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U.S. missiles kill 25 in Pakistan

U.S. missiles killed 25 people in an al-Qaida and Taliban sanctuary close to the Afghan border on Friday, Pakistani officials said, signaling American intent to press ahead with such attacks despite renewed protests by Islamabad.

In another reminder of the difficulties facing Washington, a well-known politician said he and his followers would try to "blockade" NATO supplies that pass through Pakistan en route to Afghanistan over the weekend to protest the strikes.

Some of the missile victims were militants loyal to Hafiz Gul Bahadar, a commander known to stage attacks against foreign troops in Afghanistan, but two women and five children were also killed, the officials said.

The United States has been regularly firing missiles into the border region for 2 1/2 years now, but does not formally acknowledge the CIA-run program. U.S. officials rarely comment on specific strikes, but have said in general terms that they accurately hit militants.

American silence means the sources of information about the strikes are Pakistani intelligence officials, who are forbidden to give their names to the media.

The officials said up to 10 missiles destroyed a compound in Spinwam village in North Waziristan, home to militants targeting American and NATO troops just across the border in Afghanistan, as well as to al-Qaida terrorists.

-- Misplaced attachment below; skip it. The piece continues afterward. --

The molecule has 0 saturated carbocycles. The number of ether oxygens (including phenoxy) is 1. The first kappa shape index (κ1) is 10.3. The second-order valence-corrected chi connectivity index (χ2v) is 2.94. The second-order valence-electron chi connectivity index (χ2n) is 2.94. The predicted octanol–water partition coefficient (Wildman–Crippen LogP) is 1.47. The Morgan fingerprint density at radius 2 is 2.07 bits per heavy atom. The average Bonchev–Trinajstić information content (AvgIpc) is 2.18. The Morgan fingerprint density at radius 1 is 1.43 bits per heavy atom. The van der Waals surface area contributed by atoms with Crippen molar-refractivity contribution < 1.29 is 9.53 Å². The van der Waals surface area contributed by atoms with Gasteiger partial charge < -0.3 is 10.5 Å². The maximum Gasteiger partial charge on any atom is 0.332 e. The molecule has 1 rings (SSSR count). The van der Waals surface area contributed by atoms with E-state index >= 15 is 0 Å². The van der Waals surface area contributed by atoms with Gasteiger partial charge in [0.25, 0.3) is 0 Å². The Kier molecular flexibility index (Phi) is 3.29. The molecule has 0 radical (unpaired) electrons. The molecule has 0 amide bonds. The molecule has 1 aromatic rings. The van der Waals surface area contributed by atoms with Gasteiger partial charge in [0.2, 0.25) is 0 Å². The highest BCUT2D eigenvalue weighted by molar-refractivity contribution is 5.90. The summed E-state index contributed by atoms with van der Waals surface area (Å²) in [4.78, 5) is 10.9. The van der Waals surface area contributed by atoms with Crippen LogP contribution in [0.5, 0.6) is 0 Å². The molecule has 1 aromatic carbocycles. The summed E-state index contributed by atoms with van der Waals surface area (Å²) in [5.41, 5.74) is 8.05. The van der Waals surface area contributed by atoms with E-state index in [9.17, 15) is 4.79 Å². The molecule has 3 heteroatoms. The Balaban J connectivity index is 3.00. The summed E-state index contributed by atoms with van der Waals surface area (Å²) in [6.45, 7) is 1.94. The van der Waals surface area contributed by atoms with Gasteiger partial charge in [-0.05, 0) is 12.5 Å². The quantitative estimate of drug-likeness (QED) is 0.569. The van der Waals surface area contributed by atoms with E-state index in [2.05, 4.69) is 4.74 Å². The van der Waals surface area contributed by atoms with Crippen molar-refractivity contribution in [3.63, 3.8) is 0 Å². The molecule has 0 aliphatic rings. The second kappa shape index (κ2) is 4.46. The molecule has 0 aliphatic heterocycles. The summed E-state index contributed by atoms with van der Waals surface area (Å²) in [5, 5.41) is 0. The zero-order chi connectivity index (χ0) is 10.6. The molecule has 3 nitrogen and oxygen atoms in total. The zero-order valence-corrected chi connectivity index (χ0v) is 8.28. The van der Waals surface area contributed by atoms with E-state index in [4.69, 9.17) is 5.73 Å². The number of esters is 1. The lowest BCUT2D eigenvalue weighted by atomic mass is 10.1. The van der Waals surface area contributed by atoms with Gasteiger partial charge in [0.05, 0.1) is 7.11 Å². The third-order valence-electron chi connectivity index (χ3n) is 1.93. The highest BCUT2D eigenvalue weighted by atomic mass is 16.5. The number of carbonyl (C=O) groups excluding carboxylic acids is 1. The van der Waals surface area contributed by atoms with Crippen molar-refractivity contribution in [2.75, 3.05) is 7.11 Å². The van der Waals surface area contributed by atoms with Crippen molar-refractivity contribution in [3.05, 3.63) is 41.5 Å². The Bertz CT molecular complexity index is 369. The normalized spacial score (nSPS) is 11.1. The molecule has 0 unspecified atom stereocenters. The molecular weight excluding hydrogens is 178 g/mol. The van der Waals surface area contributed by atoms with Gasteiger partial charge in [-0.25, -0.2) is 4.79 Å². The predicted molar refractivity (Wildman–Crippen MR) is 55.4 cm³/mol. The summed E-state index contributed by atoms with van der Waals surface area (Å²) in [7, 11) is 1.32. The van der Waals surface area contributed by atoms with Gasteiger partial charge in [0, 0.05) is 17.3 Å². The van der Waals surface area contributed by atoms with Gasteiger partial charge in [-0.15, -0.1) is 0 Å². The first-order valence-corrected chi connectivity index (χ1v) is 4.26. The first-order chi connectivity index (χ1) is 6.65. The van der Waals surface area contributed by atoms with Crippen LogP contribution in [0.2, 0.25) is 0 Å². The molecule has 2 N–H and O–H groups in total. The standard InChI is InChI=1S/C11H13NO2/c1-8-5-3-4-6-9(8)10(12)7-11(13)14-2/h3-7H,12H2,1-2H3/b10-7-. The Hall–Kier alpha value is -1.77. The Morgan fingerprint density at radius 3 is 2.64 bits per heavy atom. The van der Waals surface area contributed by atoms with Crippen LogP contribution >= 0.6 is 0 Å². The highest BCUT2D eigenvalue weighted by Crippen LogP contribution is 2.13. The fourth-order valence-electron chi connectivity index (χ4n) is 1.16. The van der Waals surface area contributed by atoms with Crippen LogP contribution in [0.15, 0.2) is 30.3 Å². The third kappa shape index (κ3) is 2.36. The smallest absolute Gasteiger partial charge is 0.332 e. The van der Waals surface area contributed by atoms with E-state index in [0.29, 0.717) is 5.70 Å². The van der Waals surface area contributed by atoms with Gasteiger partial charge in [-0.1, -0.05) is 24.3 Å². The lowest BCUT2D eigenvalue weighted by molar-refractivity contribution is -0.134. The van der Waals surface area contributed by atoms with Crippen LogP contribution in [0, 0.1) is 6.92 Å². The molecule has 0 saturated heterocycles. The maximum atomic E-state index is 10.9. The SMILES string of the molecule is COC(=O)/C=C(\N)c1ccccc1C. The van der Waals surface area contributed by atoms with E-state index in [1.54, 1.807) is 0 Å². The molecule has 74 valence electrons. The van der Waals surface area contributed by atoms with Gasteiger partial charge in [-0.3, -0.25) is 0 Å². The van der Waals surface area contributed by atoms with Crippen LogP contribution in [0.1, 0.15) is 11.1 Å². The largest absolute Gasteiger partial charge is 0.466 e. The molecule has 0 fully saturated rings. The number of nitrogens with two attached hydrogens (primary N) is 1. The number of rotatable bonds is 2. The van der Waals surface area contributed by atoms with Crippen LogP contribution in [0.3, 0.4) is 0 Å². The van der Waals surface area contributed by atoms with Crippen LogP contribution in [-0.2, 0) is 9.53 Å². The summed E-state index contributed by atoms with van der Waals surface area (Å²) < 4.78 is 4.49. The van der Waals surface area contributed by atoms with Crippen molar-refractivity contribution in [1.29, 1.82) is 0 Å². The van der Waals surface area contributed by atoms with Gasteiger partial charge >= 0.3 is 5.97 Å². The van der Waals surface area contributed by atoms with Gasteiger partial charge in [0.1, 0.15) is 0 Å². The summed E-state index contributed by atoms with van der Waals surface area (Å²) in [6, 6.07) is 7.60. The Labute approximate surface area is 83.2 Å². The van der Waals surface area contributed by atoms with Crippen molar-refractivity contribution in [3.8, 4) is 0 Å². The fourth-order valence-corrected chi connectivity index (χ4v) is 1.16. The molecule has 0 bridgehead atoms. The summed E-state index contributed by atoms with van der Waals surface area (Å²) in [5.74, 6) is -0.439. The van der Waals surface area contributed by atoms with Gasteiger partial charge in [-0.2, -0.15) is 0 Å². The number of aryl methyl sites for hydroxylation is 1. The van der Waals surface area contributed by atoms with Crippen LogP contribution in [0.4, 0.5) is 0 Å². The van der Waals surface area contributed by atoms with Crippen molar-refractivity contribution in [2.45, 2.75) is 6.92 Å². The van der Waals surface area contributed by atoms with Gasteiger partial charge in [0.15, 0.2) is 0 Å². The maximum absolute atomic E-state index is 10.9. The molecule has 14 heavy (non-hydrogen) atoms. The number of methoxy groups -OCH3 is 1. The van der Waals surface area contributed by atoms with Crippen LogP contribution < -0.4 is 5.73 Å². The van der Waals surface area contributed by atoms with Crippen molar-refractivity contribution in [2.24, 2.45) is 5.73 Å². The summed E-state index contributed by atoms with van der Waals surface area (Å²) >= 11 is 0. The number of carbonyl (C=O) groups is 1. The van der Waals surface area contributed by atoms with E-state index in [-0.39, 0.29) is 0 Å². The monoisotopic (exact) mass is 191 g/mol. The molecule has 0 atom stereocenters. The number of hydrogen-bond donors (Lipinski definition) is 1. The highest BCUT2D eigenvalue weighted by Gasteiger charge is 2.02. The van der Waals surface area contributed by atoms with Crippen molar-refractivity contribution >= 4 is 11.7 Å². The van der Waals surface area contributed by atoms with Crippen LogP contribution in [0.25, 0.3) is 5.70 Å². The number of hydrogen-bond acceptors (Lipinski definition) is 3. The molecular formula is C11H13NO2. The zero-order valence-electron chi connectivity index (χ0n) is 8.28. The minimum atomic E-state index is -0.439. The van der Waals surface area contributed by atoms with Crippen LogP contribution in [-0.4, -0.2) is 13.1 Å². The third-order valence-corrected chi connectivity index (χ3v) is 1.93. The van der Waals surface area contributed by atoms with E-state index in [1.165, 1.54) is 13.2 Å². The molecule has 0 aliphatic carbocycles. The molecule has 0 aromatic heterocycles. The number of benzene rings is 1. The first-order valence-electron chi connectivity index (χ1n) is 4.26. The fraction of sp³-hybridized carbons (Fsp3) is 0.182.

The United States is seeking Pakistan's cooperation in helping stabilize Afghanistan, but tensions between the two nations rose sharply this year after Raymond Davis, an American CIA contractor, shot and killed two Pakistanis he said were trying to rob him.

A day after the contractor's release from prison in March, a missile strike that allegedly killed dozens of innocent tribesmen prompted a rare protest by Pakistan army chief Gen. Ashfaq Parvez Kayani.

On Thursday, Kayani said the "drone strikes undermine our national effort against terrorism and turn public support against our efforts, which remains the key to success."

Meanwhile, a protest against armed military drones operated from an upstate New York air base led to arrests on Friday.

WSYR-TV in Syracuse reported that about 30 people were charged with minor violations during the demonstration outside Hancock Air National Guard Base.

The protest was organized by the Upstate Coalition to Ground the Drones and End the Wars. The organization said civilian deaths in drone attacks are violations of human rights.

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